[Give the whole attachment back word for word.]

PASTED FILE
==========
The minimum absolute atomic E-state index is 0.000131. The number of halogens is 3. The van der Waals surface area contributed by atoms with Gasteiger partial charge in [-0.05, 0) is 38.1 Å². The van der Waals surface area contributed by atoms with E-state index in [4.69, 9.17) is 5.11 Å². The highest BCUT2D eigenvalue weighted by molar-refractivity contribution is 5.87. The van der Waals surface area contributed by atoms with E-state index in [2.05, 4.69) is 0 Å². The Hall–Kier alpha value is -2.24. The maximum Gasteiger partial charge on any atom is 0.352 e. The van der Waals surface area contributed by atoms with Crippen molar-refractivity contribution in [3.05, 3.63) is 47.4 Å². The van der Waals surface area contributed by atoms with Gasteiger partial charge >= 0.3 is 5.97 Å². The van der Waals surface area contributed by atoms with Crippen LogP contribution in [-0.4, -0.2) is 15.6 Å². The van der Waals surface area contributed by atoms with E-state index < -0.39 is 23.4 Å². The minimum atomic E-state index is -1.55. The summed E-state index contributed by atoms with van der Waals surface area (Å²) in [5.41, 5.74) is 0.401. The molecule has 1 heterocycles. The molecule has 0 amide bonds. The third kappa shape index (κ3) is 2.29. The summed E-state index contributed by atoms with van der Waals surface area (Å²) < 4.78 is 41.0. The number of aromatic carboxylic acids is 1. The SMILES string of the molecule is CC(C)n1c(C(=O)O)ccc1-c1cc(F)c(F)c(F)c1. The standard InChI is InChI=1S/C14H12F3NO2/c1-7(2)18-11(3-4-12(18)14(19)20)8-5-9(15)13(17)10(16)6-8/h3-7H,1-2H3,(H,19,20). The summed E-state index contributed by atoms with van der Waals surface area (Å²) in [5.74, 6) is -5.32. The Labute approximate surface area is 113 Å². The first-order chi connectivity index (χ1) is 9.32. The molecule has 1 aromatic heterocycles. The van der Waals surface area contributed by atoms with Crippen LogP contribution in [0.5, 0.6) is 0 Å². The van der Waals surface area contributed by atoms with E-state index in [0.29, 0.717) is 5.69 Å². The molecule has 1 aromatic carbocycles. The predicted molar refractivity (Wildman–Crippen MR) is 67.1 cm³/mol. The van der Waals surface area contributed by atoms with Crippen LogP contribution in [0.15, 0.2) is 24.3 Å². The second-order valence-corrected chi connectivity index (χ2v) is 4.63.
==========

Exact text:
The minimum absolute atomic E-state index is 0.000131. The number of halogens is 3. The van der Waals surface area contributed by atoms with Gasteiger partial charge in [-0.05, 0) is 38.1 Å². The van der Waals surface area contributed by atoms with E-state index in [4.69, 9.17) is 5.11 Å². The highest BCUT2D eigenvalue weighted by molar-refractivity contribution is 5.87. The van der Waals surface area contributed by atoms with E-state index in [2.05, 4.69) is 0 Å². The Hall–Kier alpha value is -2.24. The maximum Gasteiger partial charge on any atom is 0.352 e. The van der Waals surface area contributed by atoms with Crippen molar-refractivity contribution in [3.05, 3.63) is 47.4 Å². The van der Waals surface area contributed by atoms with Gasteiger partial charge >= 0.3 is 5.97 Å². The van der Waals surface area contributed by atoms with Crippen LogP contribution in [-0.4, -0.2) is 15.6 Å². The van der Waals surface area contributed by atoms with E-state index < -0.39 is 23.4 Å². The minimum atomic E-state index is -1.55. The summed E-state index contributed by atoms with van der Waals surface area (Å²) in [5.41, 5.74) is 0.401. The molecule has 1 heterocycles. The molecule has 0 amide bonds. The third kappa shape index (κ3) is 2.29. The summed E-state index contributed by atoms with van der Waals surface area (Å²) < 4.78 is 41.0. The number of aromatic carboxylic acids is 1. The SMILES string of the molecule is CC(C)n1c(C(=O)O)ccc1-c1cc(F)c(F)c(F)c1. The standard InChI is InChI=1S/C14H12F3NO2/c1-7(2)18-11(3-4-12(18)14(19)20)8-5-9(15)13(17)10(16)6-8/h3-7H,1-2H3,(H,19,20). The summed E-state index contributed by atoms with van der Waals surface area (Å²) in [5.74, 6) is -5.32. The Labute approximate surface area is 113 Å². The first-order chi connectivity index (χ1) is 9.32. The molecule has 1 aromatic heterocycles. The van der Waals surface area contributed by atoms with Crippen LogP contribution in [0.5, 0.6) is 0 Å². The van der Waals surface area contributed by atoms with E-state index in [0.29, 0.717) is 5.69 Å². The molecule has 1 aromatic carbocycles. The predicted molar refractivity (Wildman–Crippen MR) is 67.1 cm³/mol. The van der Waals surface area contributed by atoms with Crippen LogP contribution in [0.15, 0.2) is 24.3 Å². The second-order valence-corrected chi connectivity index (χ2v) is 4.63.